One night, while watching an NBA game on TV, Mojtahedi paused while flipping through the channels at halftime – riveted by a movie of a man who stayed silent while men were beating him.

“He was bleeding. I watched it till the end and I started to cry,” Mojtahedi said. Because the movie was in Russian, he didn’t understand it but later learned he had been watching “The Passion of the Christ.”

It was his mother who calmly explained to him what he saw.

“‘It was Jesus. You watched a Jesus movie,’” she told him.

It turned out that his mother had been watching Christian programming on satellite television for some time and had been learning about Jesus and experiencing His peace and healing. In fact, when the satellite dish broke, she asked the repairman to make sure she had the Christian channels.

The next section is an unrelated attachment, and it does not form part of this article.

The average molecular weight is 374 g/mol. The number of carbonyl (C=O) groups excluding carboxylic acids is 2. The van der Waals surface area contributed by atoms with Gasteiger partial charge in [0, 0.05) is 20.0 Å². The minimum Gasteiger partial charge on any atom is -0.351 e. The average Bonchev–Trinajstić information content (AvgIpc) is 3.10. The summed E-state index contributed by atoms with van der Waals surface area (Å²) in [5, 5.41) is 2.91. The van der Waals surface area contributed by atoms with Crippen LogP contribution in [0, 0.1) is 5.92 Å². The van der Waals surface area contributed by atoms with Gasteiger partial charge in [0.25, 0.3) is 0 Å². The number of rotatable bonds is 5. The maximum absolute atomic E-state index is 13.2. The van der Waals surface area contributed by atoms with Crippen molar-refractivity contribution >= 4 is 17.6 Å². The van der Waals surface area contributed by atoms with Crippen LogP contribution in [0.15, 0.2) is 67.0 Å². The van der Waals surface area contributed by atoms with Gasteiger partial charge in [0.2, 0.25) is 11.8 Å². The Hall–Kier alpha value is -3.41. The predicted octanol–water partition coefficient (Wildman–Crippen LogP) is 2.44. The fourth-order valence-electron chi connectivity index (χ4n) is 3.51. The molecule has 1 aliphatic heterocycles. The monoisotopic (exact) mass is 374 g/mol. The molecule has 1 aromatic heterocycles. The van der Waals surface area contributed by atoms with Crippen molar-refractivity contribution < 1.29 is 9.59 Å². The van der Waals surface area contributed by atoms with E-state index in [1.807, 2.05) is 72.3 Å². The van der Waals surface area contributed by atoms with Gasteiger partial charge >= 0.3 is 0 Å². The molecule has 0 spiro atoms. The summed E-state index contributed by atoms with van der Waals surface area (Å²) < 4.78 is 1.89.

It turned out the technician was an evangelist.

He returned to speak with the whole family. Mojtahedi recalled that he, along with his mother, stepfather and two sisters, hung on every word. At first, his stepfather was incredulous.

“My stepfather said, ‘I can’t believe Jesus is Lord, because of Islam. Jesus is a prophet.’”

But he kept asking questions and then something shifted – he stood up and, as head of the family, decided: “We want to give our lives to Jesus.”

The technician prayed with them and gave them a New Testament.


The family eagerly pressed into their newfound faith. For Mojtahedi, two particular scriptures were life-changing. First, he noted that in John 14:6, God was called "Father." And from John 1:2, Mojtahedi realized that God called him son.